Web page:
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Archive for the ‘Celebration’ Category

03/08/2022 – Ephemeris – International Women’s Day

March 8, 2022 Comments off

This is Ephemeris for International Women’s Day, Tuesday, March 8th. Today the Sun will be up for 11 hours and 32 minutes, setting at 6:39, and it will rise tomorrow at 7:06. The Moon, 2 days before first quarter, will set at 1:25 tomorrow morning.

The planet Venus is the only major planet named after a goddess. Satellites of the planets are named after both male and female deities. When asteroids were discovered between Mars and Jupiter they began to receive female deity names, however errant asteroids that that came close to the Earth’s orbit received male names. Venus, named after the Roman goddess of love, by convention, has female names for its land forms. But before that convention was adopted the first bright radar feature found on Venus, in 1967, was Maxwell Montes, named after James Clerk Maxwell whose work in the 19th century predicted radio waves. It is by reflected radio waves (radar) by which that feature had been found using the Arecibo radio telescope.

The astronomical event times given are for the Traverse City/Interlochen area of Michigan (EST, UT – 5 hours). They may be different for your location.

Addendum

Venus Map

Radar map of Venus produced by the radar altimeter of the Pioneer Venus Orbiter, 1978-1992. Note Maxwell Montes at the top, part of Ishtar Terra, a continent-like land mass. Another large land mass is Aphrodite Terra in the center right. Click on the image to enlarge it.  Credit: NASA.

04/12/2021 – Ephemeris – Human space flight began 60 years ago today

April 12, 2021 Comments off

This is Bob Moler with Ephemeris for Monday, April 12th. Today the Sun will be up for 13 hours and 21 minutes, setting at 8:24, and it will rise tomorrow at 7:01. The Moon, 1 day past new, will set at 9:05 this evening.

60 years ago today Yuri Gagarin a Soviet Air Force pilot became the first cosmonaut and first person to orbit the Earth in his Vostok-1 spacecraft. The event has been celebrated around the world since 2001 as Yuri’s Night. Gagarin was strictly a passenger on his flight, but was given a key to override the automated functions of the spacecraft to take over manually if needed. He ejected from the capsule as planned to land by parachute. His flight came three weeks before the United States and NASA launched Alan Shepard on his sub-orbital flight in his Freedom 7 Mercury Capsule on May 5th 1961. It wasn’t until February 20th the next year that John Glenn made three orbits of the Earth in his Friendship 7 Capsule to match Gagarin’s feat.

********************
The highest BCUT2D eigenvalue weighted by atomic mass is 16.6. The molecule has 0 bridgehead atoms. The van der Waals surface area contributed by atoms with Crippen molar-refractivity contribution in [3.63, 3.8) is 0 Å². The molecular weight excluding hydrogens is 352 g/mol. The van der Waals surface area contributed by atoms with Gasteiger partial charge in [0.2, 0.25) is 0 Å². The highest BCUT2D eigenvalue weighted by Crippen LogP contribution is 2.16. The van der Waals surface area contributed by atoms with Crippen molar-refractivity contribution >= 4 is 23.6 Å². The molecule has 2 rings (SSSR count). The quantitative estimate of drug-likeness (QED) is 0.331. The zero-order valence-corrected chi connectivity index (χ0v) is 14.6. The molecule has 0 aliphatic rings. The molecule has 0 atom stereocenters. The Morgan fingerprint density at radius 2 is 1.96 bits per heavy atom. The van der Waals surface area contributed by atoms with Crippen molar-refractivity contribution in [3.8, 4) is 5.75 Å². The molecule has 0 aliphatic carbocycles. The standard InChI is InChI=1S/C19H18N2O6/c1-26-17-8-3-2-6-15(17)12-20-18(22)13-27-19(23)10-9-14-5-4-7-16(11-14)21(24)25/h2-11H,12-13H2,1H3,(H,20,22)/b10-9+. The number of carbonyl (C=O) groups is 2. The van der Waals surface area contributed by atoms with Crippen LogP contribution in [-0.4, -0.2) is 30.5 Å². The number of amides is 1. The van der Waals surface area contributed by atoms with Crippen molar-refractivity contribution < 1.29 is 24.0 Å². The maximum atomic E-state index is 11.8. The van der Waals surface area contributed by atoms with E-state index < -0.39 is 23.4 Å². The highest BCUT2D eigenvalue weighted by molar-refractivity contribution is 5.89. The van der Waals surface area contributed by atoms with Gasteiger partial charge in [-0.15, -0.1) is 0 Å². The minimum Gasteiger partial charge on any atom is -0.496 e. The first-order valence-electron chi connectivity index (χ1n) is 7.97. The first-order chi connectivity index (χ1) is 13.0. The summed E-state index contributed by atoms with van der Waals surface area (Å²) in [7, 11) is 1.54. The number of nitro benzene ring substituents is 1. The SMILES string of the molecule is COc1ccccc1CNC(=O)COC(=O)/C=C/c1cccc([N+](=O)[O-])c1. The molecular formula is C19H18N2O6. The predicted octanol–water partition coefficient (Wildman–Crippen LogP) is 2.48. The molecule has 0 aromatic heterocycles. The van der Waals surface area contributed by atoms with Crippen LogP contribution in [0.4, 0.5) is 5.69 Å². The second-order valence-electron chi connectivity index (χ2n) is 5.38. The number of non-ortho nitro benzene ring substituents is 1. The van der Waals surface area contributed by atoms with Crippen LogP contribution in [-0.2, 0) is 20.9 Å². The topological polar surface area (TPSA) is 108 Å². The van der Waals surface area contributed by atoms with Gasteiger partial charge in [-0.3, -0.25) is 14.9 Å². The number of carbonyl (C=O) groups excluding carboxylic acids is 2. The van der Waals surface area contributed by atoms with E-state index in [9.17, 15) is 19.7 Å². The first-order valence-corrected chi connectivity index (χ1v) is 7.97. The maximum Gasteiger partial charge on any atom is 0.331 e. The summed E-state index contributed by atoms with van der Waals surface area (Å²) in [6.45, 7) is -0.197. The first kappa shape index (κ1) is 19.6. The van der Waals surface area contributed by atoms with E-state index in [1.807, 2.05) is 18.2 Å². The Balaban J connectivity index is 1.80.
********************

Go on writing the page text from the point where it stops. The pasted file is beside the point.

The astronomical event times given are for the Traverse City/Interlochen area of Michigan. They may be different for your location.

Addendum

Yuri Gagarin in space helmet
Yuri Gagarin in his space suit and helmet.
Vostok-1 rocket at launch
Vostok-1 rocket at launch carrying Yuri Gagarin on his single orbit of the Earth. The current Soyuz rocket is a direct descendant of the R-7 used for Yuri Gagarin’s flight and the Soviet’s first ICBM.
Vostok capsule upopn landing
The Vostok capsule upon landing. Gagarin was ejected from the capsule at 7 kilometers altitude to land with his own parachute rather than trying to survive a rough hard earth landing in the capsule.
Yuri's Night logo
Yuri’s Night logo

06/03/2019 – Ephemeris – We’re starting Ephemeris’ 45th journey around the Sun

June 3, 2019 Comments off